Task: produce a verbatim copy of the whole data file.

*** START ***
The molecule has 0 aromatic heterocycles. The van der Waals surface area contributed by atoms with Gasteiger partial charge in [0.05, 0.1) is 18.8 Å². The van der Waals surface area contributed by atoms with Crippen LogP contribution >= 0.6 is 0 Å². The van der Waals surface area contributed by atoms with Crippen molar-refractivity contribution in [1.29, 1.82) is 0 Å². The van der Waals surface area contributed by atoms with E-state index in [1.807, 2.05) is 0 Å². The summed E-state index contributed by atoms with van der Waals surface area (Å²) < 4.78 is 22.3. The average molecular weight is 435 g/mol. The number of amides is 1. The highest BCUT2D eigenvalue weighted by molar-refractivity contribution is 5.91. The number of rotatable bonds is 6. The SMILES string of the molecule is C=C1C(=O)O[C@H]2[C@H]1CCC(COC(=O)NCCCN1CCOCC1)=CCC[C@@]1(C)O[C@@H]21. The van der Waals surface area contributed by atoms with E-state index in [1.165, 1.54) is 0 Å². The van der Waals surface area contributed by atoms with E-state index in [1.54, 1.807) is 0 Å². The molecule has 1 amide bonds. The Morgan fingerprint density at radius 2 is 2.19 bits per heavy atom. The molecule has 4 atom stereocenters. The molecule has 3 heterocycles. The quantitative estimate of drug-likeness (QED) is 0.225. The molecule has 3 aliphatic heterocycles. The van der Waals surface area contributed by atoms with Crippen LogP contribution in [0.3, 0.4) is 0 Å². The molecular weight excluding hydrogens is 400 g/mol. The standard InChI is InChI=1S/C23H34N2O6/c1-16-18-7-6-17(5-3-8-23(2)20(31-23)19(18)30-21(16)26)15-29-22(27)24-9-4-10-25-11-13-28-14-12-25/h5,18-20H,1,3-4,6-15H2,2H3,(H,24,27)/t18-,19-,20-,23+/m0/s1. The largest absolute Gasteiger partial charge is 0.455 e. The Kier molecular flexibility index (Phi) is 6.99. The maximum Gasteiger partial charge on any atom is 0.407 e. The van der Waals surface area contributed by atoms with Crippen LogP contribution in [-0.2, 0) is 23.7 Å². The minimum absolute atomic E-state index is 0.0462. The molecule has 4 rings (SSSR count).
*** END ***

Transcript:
The molecule has 0 aromatic heterocycles. The van der Waals surface area contributed by atoms with Gasteiger partial charge in [0.05, 0.1) is 18.8 Å². The van der Waals surface area contributed by atoms with Crippen LogP contribution >= 0.6 is 0 Å². The van der Waals surface area contributed by atoms with Crippen molar-refractivity contribution in [1.29, 1.82) is 0 Å². The van der Waals surface area contributed by atoms with E-state index in [1.807, 2.05) is 0 Å². The summed E-state index contributed by atoms with van der Waals surface area (Å²) < 4.78 is 22.3. The average molecular weight is 435 g/mol. The number of amides is 1. The highest BCUT2D eigenvalue weighted by molar-refractivity contribution is 5.91. The number of rotatable bonds is 6. The SMILES string of the molecule is C=C1C(=O)O[C@H]2[C@H]1CCC(COC(=O)NCCCN1CCOCC1)=CCC[C@@]1(C)O[C@@H]21. The van der Waals surface area contributed by atoms with E-state index in [1.165, 1.54) is 0 Å². The van der Waals surface area contributed by atoms with E-state index in [1.54, 1.807) is 0 Å². The molecule has 1 amide bonds. The Morgan fingerprint density at radius 2 is 2.19 bits per heavy atom. The molecule has 4 atom stereocenters. The molecule has 3 heterocycles. The quantitative estimate of drug-likeness (QED) is 0.225. The molecule has 3 aliphatic heterocycles. The van der Waals surface area contributed by atoms with Crippen LogP contribution in [0.3, 0.4) is 0 Å². The molecular weight excluding hydrogens is 400 g/mol. The standard InChI is InChI=1S/C23H34N2O6/c1-16-18-7-6-17(5-3-8-23(2)20(31-23)19(18)30-21(16)26)15-29-22(27)24-9-4-10-25-11-13-28-14-12-25/h5,18-20H,1,3-4,6-15H2,2H3,(H,24,27)/t18-,19-,20-,23+/m0/s1. The largest absolute Gasteiger partial charge is 0.455 e. The Kier molecular flexibility index (Phi) is 6.99. The maximum Gasteiger partial charge on any atom is 0.407 e. The van der Waals surface area contributed by atoms with Crippen LogP contribution in [-0.2, 0) is 23.7 Å². The minimum absolute atomic E-state index is 0.0462. The molecule has 4 rings (SSSR count).